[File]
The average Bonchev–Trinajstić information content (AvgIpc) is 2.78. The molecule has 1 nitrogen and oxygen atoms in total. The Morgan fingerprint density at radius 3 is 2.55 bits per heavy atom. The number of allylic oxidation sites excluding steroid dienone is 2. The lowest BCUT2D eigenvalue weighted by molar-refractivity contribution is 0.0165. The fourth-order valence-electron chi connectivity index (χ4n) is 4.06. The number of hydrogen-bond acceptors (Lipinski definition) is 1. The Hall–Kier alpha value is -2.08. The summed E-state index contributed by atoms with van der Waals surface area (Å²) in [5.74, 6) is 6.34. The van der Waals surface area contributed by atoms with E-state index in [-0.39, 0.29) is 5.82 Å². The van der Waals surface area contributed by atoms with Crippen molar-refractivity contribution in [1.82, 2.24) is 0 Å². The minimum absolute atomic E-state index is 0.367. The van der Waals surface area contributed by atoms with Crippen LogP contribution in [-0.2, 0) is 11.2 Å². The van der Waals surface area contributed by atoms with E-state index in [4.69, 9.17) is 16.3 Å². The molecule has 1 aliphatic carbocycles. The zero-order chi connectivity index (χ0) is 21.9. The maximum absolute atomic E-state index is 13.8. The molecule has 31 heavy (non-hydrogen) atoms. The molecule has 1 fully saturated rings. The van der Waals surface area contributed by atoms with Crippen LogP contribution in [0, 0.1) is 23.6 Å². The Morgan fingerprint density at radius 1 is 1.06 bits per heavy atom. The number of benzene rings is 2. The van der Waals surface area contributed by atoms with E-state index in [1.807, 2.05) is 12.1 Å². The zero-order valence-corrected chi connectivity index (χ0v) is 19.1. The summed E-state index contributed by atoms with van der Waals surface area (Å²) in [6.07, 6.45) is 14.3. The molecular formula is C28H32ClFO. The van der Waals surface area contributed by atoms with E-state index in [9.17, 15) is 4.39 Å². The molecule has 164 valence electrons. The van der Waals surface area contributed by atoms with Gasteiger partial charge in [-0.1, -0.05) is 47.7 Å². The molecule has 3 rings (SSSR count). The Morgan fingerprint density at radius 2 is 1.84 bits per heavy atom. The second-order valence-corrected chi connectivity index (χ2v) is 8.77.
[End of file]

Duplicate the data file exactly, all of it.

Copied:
The average Bonchev–Trinajstić information content (AvgIpc) is 2.78. The molecule has 1 nitrogen and oxygen atoms in total. The Morgan fingerprint density at radius 3 is 2.55 bits per heavy atom. The number of allylic oxidation sites excluding steroid dienone is 2. The lowest BCUT2D eigenvalue weighted by molar-refractivity contribution is 0.0165. The fourth-order valence-electron chi connectivity index (χ4n) is 4.06. The number of hydrogen-bond acceptors (Lipinski definition) is 1. The Hall–Kier alpha value is -2.08. The summed E-state index contributed by atoms with van der Waals surface area (Å²) in [5.74, 6) is 6.34. The van der Waals surface area contributed by atoms with E-state index in [-0.39, 0.29) is 5.82 Å². The van der Waals surface area contributed by atoms with Crippen molar-refractivity contribution in [1.82, 2.24) is 0 Å². The minimum absolute atomic E-state index is 0.367. The van der Waals surface area contributed by atoms with Crippen LogP contribution in [-0.2, 0) is 11.2 Å². The van der Waals surface area contributed by atoms with E-state index in [4.69, 9.17) is 16.3 Å². The molecule has 1 aliphatic carbocycles. The zero-order chi connectivity index (χ0) is 21.9. The maximum absolute atomic E-state index is 13.8. The molecule has 31 heavy (non-hydrogen) atoms. The molecule has 1 fully saturated rings. The van der Waals surface area contributed by atoms with Crippen LogP contribution in [0, 0.1) is 23.6 Å². The Morgan fingerprint density at radius 1 is 1.06 bits per heavy atom. The number of benzene rings is 2. The van der Waals surface area contributed by atoms with E-state index in [1.807, 2.05) is 12.1 Å². The zero-order valence-corrected chi connectivity index (χ0v) is 19.1. The summed E-state index contributed by atoms with van der Waals surface area (Å²) in [6.07, 6.45) is 14.3. The molecular formula is C28H32ClFO. The van der Waals surface area contributed by atoms with E-state index in [9.17, 15) is 4.39 Å². The molecule has 164 valence electrons. The van der Waals surface area contributed by atoms with Gasteiger partial charge in [-0.1, -0.05) is 47.7 Å². The molecule has 3 rings (SSSR count). The Morgan fingerprint density at radius 2 is 1.84 bits per heavy atom. The second-order valence-corrected chi connectivity index (χ2v) is 8.77.